What to Ask a Roofing Contractor During an Inspection
Updated: Apr 28
Unless you’ve worked as a contractor before, you won’t know all the ins and outs of the business. But asking a few targeted questions of a roofing contractor can help you understand what you’re getting -- and put your roofer on notice that you have high standards.
How old is the roof, and what’s it made of?
Depending on how long you’ve owned your home, you might or might not know the roof’s age and composition. That’s something your inspector should be able to tell you.
It’s valuable information because sooner or later, you’ll have to replace your roofing system. How soon you’ll have to do that depends on what kind of roofing materials were used. For standard asphalt roofs, expect a life span of 20 years. Fiber-cement shingles survive 25 years on average. Wood shake roofs hold up for 30 years. Slate, copper, and tile are the most durable surfaces, lasting for 50 years or longer.
What condition is the roofing system in?
However useful for estimating, these durability statistics go out the window once you start looking at a specific roof. Otherwise, you’d never need to get an inspection -- you could just schedule roof replacements every 20, 25, 30, or 50 years.
If you’ve carefully maintained your roof and monitored its status, you’re doing everything you can to ensure your roof’s longevity. But getting a professional’s informed opinion on how well your system is holding up gives you vital updates on your roof’s condition.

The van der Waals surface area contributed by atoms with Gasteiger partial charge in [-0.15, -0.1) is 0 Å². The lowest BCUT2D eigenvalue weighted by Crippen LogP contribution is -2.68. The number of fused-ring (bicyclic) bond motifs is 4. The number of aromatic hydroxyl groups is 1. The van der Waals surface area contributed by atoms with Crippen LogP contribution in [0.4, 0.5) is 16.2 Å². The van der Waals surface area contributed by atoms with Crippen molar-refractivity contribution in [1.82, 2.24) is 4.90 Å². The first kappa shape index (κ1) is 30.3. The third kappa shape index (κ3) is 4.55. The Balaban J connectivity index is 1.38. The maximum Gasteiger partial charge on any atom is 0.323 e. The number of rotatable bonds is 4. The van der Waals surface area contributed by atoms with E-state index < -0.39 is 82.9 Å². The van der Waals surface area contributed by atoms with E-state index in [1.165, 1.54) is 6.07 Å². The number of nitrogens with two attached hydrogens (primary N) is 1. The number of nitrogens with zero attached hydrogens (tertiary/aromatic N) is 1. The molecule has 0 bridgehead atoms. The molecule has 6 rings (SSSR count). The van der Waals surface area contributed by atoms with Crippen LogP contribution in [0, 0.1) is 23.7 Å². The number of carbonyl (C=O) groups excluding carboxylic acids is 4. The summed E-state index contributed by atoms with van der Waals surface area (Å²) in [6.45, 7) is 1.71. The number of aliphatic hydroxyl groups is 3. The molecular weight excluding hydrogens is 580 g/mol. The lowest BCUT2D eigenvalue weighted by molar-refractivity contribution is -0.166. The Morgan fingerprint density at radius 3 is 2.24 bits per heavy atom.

Did you see any damage that requires immediate attention?
There are two kinds of issues to keep in mind at an inspection.
The first is the predictable, long-term wear and tear that all roofs exhibit as they age. There’s no defying the gradual weathering of your roof under the constant impact of the elements.
The second is more concerning: acute damage that needs to be repaired as soon as possible to avoid serious damage.
A good inspector like Good Shepherd Roofing will offer you an honest appraisal that distinguishes between long-term attrition that can be addressed in the future and short-term issues that require immediate attention. Be careful here: bad roofing companies may try to pressure you by diagnosing normal malfunctions as emergencies.
Is the ventilation intact?
Water often gets in through ventilation systems and can cause expensive damage. Make sure your inspector takes a look to make sure everything looks healthy.
Were the seams, welding, pitch pans, and drains checked for functionality?
Roofing systems include more than just shingles. In fact, seams and drains may be the most vulnerable parts of your roof. Ask your inspector to verify that these parts remain in working order.